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Peter: Learn the Proper Way to Do Business in Japan. In the previous lesson, you learned how to say where something is. Such as
Naomi: ロビーにトイレがあります。
Peter: In the lobby, there are restrooms. There are restrooms in the lobby. And we also learned the usage of "to understand" Such as
Naomi: わかりますか? Do you understand?
Peter: In this lesson, you'll learn how to ask how something is.
Naomi: How to ask how something is?
Peter: Yeah, you know "how's work?", "How's school?" "How's Japan?"
Naomi: はい。わかりました。I see. We'll also learn useful phrases to use in business situations, correct?
Peter: Right. This conversation takes place at
Naomi: ネッサン自動車
Peter: Nessan Automobile co., ltd. Now if you remember from the previous episodes, Ashley is a manager at Nessan Automobile. In the last episode, she was taking a taxi to the headquarters of Nessan. She has arrived and now she is talking to the receptionist at the main entrance. So first, you'll hear the conversation between,
Naomi: アシュリーと受付 Ashley and the receptionist.
Peter: And then in the last part of the conversation, Ashley will be talking to
Naomi: 松田部長 the manager, Matsuda.
Peter: They'll be using
Naomi: Formal Japanese.
(knock knock)
Peter: Good morning.
Peter: Good morning.
Peter: I have an appointment with Mr. Matsuda at nine.
Peter: May I have your name?
Peter: I'm Ashley from the New York office.
Peter: I'm sorry; can I have your name again?
Peter: Ashley.
Peter: Ms. Ashley Jones, yes? This way, please.
(knock knock)
Peter(knock knock)
Peter: Yes?
Peter: I'm sorry to interrupt. Ashley is here.
Peter: Oh, Ashley! Long time no see!
Peter: Long time no see, Mr. Matsuda.
Peter: How are you?
Peter: I'm great! And you?
Peter: I'm great, thank you.
Peter: Oh, and this is for you. It's a gift.
Peter: Ohh, thank you!
Peter: So, how's Japan?
Peter: Is it common to bring gifts when you visit a company?
Naomi: I'm not sure. I would say it depends on the company, the person and of course the relationship. In this conversation, it seems like Ashley knows Mr. Matsuda very well and they have a good relationship. So... that's the reason Ashley brought お土産
Peter: O-mi-ya-ge. Can you say it one more time?
Naomi: お土産.
Peter: When you visit someone's house do you always bring "Omiyage" gift?
Naomi: はい yes.
Peter: So if someone is planning to do a homestay in Japan, would you recommend that the person bring omiyage gift ?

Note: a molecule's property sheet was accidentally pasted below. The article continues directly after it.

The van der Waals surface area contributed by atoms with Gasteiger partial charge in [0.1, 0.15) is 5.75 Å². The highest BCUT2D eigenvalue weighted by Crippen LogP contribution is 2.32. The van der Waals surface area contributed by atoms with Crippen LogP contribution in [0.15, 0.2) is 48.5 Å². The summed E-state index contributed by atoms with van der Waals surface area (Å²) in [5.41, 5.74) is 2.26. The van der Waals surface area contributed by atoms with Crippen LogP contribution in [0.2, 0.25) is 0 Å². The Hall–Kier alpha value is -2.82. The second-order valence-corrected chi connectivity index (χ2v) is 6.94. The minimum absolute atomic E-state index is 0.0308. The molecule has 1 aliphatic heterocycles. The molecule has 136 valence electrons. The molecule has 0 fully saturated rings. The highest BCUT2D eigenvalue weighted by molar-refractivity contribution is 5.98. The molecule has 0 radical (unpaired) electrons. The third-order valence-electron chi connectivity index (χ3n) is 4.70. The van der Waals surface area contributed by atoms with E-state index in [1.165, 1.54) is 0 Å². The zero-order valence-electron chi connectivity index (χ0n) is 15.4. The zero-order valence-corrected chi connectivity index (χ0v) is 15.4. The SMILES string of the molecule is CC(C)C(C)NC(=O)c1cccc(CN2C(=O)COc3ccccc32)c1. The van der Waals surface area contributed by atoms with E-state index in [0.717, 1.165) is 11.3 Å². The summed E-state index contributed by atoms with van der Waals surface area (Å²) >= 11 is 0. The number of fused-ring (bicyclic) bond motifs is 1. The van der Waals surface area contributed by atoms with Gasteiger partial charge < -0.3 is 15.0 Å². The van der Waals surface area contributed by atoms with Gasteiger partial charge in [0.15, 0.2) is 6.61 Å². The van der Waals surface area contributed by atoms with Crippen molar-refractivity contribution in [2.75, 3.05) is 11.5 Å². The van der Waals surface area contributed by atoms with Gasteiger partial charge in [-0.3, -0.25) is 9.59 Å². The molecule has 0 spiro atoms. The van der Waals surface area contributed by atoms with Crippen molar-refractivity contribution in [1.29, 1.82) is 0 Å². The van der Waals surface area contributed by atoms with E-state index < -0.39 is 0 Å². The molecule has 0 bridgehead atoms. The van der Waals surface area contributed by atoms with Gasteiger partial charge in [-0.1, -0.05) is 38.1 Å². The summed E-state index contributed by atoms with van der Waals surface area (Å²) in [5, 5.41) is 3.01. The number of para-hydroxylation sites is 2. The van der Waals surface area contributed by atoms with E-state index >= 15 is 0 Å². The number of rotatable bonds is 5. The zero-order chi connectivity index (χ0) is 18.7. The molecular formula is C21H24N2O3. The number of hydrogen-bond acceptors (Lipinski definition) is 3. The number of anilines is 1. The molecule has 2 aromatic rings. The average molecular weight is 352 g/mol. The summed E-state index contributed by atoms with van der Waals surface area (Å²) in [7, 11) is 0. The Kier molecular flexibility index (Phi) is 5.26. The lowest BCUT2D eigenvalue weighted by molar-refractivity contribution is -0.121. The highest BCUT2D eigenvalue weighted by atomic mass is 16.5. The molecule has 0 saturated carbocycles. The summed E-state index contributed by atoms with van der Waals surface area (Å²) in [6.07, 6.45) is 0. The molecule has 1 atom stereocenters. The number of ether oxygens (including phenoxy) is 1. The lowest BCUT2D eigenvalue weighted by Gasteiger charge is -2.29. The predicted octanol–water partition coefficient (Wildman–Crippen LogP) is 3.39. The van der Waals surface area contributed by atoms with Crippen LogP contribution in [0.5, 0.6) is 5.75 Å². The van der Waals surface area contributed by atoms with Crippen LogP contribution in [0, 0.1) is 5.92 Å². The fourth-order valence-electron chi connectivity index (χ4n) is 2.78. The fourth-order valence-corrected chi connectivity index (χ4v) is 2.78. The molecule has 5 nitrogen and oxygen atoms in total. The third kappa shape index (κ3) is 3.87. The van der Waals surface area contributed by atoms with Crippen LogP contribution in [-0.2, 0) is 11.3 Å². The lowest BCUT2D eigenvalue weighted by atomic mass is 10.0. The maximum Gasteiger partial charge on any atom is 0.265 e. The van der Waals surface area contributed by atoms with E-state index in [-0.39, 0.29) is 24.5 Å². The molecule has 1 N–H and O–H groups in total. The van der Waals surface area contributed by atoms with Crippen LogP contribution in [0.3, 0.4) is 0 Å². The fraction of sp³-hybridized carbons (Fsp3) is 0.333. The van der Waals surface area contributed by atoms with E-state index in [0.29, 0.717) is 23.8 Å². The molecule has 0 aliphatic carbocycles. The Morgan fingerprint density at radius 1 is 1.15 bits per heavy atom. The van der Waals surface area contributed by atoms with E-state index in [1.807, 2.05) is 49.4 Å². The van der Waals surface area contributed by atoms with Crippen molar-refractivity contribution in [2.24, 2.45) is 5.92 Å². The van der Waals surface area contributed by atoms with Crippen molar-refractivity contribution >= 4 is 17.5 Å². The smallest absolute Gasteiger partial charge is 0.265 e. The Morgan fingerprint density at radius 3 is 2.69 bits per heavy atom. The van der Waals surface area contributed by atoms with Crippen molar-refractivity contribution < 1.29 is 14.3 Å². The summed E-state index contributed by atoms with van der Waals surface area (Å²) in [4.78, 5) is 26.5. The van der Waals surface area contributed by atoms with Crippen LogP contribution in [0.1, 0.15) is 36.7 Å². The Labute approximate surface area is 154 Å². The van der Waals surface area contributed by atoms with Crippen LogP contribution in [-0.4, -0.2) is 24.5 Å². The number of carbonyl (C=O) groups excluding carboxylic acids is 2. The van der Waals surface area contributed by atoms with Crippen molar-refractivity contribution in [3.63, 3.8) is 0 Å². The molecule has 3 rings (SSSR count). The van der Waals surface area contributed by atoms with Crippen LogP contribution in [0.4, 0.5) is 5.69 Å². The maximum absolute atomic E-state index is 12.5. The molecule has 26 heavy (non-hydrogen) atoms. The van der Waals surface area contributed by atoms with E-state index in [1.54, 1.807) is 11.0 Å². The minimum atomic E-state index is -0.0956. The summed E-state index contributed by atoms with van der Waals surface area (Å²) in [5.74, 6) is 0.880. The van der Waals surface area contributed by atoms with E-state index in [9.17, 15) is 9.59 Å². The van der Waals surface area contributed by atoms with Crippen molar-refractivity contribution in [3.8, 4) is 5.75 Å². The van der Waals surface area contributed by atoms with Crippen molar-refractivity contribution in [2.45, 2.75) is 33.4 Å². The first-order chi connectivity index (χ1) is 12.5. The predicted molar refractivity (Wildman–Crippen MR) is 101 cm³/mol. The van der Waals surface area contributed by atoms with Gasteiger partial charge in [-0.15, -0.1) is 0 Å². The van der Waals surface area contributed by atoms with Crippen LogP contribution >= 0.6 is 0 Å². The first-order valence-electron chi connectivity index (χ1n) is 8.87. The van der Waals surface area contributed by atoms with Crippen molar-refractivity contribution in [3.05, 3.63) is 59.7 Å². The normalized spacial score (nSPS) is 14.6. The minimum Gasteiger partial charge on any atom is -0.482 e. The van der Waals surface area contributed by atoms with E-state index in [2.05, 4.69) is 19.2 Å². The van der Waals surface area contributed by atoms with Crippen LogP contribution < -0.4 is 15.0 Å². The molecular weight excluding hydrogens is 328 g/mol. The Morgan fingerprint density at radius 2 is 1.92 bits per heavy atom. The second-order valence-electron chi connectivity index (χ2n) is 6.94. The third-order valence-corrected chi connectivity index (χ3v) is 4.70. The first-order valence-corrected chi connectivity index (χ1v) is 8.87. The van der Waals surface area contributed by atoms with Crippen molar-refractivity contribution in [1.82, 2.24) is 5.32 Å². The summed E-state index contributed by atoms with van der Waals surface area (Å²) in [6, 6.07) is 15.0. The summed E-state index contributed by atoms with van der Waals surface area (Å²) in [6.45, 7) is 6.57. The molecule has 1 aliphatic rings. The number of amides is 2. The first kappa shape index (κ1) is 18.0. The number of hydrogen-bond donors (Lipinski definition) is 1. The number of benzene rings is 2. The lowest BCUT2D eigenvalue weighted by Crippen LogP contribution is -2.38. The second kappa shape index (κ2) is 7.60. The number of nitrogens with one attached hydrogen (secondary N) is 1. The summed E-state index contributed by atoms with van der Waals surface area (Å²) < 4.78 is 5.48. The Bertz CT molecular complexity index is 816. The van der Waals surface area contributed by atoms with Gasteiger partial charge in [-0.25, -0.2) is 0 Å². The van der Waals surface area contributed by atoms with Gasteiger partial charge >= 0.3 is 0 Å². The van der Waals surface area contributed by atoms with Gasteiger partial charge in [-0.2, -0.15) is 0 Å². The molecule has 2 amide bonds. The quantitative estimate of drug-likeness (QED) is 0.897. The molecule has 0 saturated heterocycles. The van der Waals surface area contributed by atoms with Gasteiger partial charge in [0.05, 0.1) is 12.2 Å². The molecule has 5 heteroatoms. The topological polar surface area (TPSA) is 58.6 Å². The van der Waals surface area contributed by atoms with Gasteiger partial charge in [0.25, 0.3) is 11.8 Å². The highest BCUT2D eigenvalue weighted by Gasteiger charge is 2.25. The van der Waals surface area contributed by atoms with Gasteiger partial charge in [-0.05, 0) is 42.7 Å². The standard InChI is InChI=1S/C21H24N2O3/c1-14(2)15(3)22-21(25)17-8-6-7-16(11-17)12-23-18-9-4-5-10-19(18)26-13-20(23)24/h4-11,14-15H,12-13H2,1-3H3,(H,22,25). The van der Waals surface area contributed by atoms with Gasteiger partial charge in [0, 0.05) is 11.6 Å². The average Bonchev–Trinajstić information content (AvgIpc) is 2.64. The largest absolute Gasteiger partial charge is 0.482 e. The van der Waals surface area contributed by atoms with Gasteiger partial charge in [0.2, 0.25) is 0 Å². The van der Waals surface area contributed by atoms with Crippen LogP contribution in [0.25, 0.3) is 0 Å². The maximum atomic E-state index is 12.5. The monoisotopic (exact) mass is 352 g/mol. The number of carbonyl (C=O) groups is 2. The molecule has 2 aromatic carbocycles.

Naomi: そうですね。It doesn't have to be expensive. But if the お土産 is from your home country, then you can have something to talk about. I think it's a nice gesture.
Peter: Like a conversation starter. And when do you give the Omiyage gift?
Naomi: I usually give it right after I enter the house. I said souvenir is おみやげ but some people just say みやげ
Peter: Ah... without the polite prefix "o".
Naomi: Right. So お土産 is more polite than 土産.
Peter: Speaking of the polite prefix "o", I noticed Mr. Matsuda is using formal Japanese but slightly less formal than Ashley.
Naomi: Right Look at the phrase 久しぶり"Long time to see."
Peter: Mr. Matsuda said "Hisashiburi" but Ashley put polite prefix "O" in front and said
Naomi: おひさしぶり
Peter: "Long time no see "
Naomi: Also look at the word 元気 
Peter: Ashley put "o" but Mr. Matsuda didn't put "o." See that? From this information, you can assume that Mr.Matsuda has higher social status than Ashley.
Naomi: そうですね。Mr. Matsuda Also said "ありがとう”, which is not even formal Japanese.
Peter: The person who is in a higher social position can choose whatever level of formality they like but the person who is in a lower social position has to use formal speech.
Peter Let's take a look at the vocabulary for this lesson.
Naomi 約束 [natural native speed]
Peter promise
Naomi 約束 [slowly - broken down by syllable]
Naomi 約束 [natural native speed]
Naomi 部長 [natural native speed]
Peter department head, section chief
Naomi 部長 [slowly - broken down by syllable]
Naomi 部長 [natural native speed]
Naomi 元気 [natural native speed]
Peter good, fine
Naomi 元気 [slowly - broken down by syllable]
Naomi 元気 [natural native speed]
Naomi 支社 [natural native speed]
Peter branch office
Naomi 支社 [slowly - broken down by syllable]
Naomi 支社 [natural native speed]
Naomi おかげ様で。 [natural native speed]
Peter Thanks to you. Thanks for asking.
Naomi おかげ様で。 [slowly - broken down by syllable]
Naomi おかげ様で。 [natural native speed]
Peter Let's have a closer look at the usage for some of the words and phrases from this lesson.
Peter: Let's check some useful words or phrases for the work environment. What's the first word?
Naomi: 約束
Peter: promise, appointment
Naomi: I don't think 約束 is always an appointment though. 約束 sounds very private.
If there is money involved, 約束becomes 予約.
Peter: As you learned in lesson10 "yoyaku" means "reservation." If you're talking about a reservation at a hotel or a restaurant, that's
Naomi: 予約 But you can use 予約 for doctor's appointments too.
Peter: Hence, if you have to pay money for the time or space that's "yoyaku". If not - "yakusoku" In the dialogue, Ashley said...
Naomi: 約束があります.
Peter: I have an appointment. If you want to specify who you have an appointment with, say the person's name and add "to", which means "and or with"